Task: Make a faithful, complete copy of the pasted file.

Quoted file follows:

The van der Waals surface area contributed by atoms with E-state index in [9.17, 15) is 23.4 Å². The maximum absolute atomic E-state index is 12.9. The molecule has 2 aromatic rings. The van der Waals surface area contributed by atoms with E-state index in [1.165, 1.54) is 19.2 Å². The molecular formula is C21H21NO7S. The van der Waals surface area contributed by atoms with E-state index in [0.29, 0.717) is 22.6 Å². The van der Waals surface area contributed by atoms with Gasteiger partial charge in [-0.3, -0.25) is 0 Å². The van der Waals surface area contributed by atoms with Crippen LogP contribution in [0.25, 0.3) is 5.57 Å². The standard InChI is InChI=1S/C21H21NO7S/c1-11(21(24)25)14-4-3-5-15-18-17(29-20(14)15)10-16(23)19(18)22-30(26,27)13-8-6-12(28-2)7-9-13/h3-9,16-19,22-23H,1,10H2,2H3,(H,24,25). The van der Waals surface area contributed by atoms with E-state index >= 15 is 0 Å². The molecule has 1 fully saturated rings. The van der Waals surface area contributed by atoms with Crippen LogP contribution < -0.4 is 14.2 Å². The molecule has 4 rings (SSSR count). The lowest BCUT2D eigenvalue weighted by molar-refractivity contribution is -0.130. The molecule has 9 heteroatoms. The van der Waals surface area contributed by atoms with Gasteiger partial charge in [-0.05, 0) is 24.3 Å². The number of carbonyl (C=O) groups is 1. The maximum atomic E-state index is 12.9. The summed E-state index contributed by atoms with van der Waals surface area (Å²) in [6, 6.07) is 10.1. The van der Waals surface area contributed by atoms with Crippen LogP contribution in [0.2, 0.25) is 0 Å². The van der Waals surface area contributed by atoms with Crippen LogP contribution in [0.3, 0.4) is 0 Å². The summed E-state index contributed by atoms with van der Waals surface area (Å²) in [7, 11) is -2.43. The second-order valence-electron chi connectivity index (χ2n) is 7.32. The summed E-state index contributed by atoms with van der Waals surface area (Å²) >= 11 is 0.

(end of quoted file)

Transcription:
The van der Waals surface area contributed by atoms with E-state index in [9.17, 15) is 23.4 Å². The maximum absolute atomic E-state index is 12.9. The molecule has 2 aromatic rings. The van der Waals surface area contributed by atoms with E-state index in [1.165, 1.54) is 19.2 Å². The molecular formula is C21H21NO7S. The van der Waals surface area contributed by atoms with E-state index in [0.29, 0.717) is 22.6 Å². The van der Waals surface area contributed by atoms with Gasteiger partial charge in [-0.3, -0.25) is 0 Å². The van der Waals surface area contributed by atoms with Crippen LogP contribution in [0.25, 0.3) is 5.57 Å². The standard InChI is InChI=1S/C21H21NO7S/c1-11(21(24)25)14-4-3-5-15-18-17(29-20(14)15)10-16(23)19(18)22-30(26,27)13-8-6-12(28-2)7-9-13/h3-9,16-19,22-23H,1,10H2,2H3,(H,24,25). The van der Waals surface area contributed by atoms with E-state index >= 15 is 0 Å². The molecule has 1 fully saturated rings. The van der Waals surface area contributed by atoms with Crippen LogP contribution < -0.4 is 14.2 Å². The molecule has 4 rings (SSSR count). The lowest BCUT2D eigenvalue weighted by molar-refractivity contribution is -0.130. The molecule has 9 heteroatoms. The van der Waals surface area contributed by atoms with Gasteiger partial charge in [-0.05, 0) is 24.3 Å². The number of carbonyl (C=O) groups is 1. The maximum atomic E-state index is 12.9. The summed E-state index contributed by atoms with van der Waals surface area (Å²) in [6, 6.07) is 10.1. The van der Waals surface area contributed by atoms with Crippen LogP contribution in [0.2, 0.25) is 0 Å². The van der Waals surface area contributed by atoms with Crippen LogP contribution in [0.3, 0.4) is 0 Å². The summed E-state index contributed by atoms with van der Waals surface area (Å²) in [7, 11) is -2.43. The second-order valence-electron chi connectivity index (χ2n) is 7.32. The summed E-state index contributed by atoms with van der Waals surface area (Å²) >= 11 is 0.